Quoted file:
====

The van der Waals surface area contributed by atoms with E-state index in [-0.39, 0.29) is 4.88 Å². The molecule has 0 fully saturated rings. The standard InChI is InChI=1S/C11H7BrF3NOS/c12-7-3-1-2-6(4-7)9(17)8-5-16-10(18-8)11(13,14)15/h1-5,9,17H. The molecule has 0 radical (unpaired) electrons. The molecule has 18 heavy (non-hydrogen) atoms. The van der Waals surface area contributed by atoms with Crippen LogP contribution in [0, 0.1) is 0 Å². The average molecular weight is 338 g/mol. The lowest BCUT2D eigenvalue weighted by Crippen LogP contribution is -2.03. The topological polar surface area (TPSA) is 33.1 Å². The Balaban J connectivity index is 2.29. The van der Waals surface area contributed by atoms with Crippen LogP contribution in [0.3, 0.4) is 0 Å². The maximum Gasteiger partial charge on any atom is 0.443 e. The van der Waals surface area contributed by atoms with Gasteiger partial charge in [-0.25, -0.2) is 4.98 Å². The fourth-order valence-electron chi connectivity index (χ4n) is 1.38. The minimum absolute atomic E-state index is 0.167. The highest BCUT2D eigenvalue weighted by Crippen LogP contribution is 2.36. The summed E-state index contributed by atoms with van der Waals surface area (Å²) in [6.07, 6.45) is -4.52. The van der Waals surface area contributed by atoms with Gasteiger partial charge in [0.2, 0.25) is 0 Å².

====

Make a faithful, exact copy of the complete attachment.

The van der Waals surface area contributed by atoms with E-state index in [-0.39, 0.29) is 4.88 Å². The molecule has 0 fully saturated rings. The standard InChI is InChI=1S/C11H7BrF3NOS/c12-7-3-1-2-6(4-7)9(17)8-5-16-10(18-8)11(13,14)15/h1-5,9,17H. The molecule has 0 radical (unpaired) electrons. The molecule has 18 heavy (non-hydrogen) atoms. The van der Waals surface area contributed by atoms with Crippen LogP contribution in [0, 0.1) is 0 Å². The average molecular weight is 338 g/mol. The lowest BCUT2D eigenvalue weighted by Crippen LogP contribution is -2.03. The topological polar surface area (TPSA) is 33.1 Å². The Balaban J connectivity index is 2.29. The van der Waals surface area contributed by atoms with Crippen LogP contribution in [0.3, 0.4) is 0 Å². The maximum Gasteiger partial charge on any atom is 0.443 e. The van der Waals surface area contributed by atoms with Gasteiger partial charge in [-0.25, -0.2) is 4.98 Å². The fourth-order valence-electron chi connectivity index (χ4n) is 1.38. The minimum absolute atomic E-state index is 0.167. The highest BCUT2D eigenvalue weighted by Crippen LogP contribution is 2.36. The summed E-state index contributed by atoms with van der Waals surface area (Å²) in [6.07, 6.45) is -4.52. The van der Waals surface area contributed by atoms with Gasteiger partial charge in [0.2, 0.25) is 0 Å².